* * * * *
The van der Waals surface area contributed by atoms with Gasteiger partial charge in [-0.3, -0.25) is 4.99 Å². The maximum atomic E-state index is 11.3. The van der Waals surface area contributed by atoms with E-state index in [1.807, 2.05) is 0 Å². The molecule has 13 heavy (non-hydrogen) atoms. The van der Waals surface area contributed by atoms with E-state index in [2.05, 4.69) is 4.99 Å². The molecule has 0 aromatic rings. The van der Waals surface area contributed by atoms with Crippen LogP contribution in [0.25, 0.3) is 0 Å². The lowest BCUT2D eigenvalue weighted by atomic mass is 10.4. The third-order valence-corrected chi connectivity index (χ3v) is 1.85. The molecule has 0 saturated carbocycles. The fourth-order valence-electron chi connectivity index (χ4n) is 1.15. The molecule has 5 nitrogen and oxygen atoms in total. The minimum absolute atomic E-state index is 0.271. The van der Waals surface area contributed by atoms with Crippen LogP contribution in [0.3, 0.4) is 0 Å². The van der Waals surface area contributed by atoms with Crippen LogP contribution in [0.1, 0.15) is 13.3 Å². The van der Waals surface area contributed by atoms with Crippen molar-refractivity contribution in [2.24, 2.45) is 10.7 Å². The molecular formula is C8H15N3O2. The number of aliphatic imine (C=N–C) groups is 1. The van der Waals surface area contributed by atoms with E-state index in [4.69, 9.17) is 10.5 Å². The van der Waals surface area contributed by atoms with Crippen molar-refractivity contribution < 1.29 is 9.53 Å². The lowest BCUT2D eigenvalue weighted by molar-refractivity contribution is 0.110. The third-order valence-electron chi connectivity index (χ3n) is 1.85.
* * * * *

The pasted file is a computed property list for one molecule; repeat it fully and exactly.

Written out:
The van der Waals surface area contributed by atoms with Gasteiger partial charge in [-0.3, -0.25) is 4.99 Å². The maximum atomic E-state index is 11.3. The van der Waals surface area contributed by atoms with E-state index in [1.807, 2.05) is 0 Å². The molecule has 13 heavy (non-hydrogen) atoms. The van der Waals surface area contributed by atoms with E-state index in [2.05, 4.69) is 4.99 Å². The molecule has 0 aromatic rings. The van der Waals surface area contributed by atoms with Crippen LogP contribution in [0.25, 0.3) is 0 Å². The lowest BCUT2D eigenvalue weighted by atomic mass is 10.4. The third-order valence-corrected chi connectivity index (χ3v) is 1.85. The molecule has 0 saturated carbocycles. The fourth-order valence-electron chi connectivity index (χ4n) is 1.15. The molecule has 5 nitrogen and oxygen atoms in total. The minimum absolute atomic E-state index is 0.271. The van der Waals surface area contributed by atoms with Crippen LogP contribution in [0.3, 0.4) is 0 Å². The van der Waals surface area contributed by atoms with Crippen LogP contribution in [0.1, 0.15) is 13.3 Å². The van der Waals surface area contributed by atoms with Crippen molar-refractivity contribution in [2.24, 2.45) is 10.7 Å². The molecular formula is C8H15N3O2. The number of aliphatic imine (C=N–C) groups is 1. The van der Waals surface area contributed by atoms with E-state index in [4.69, 9.17) is 10.5 Å². The van der Waals surface area contributed by atoms with Crippen molar-refractivity contribution < 1.29 is 9.53 Å². The lowest BCUT2D eigenvalue weighted by molar-refractivity contribution is 0.110. The third-order valence-electron chi connectivity index (χ3n) is 1.85.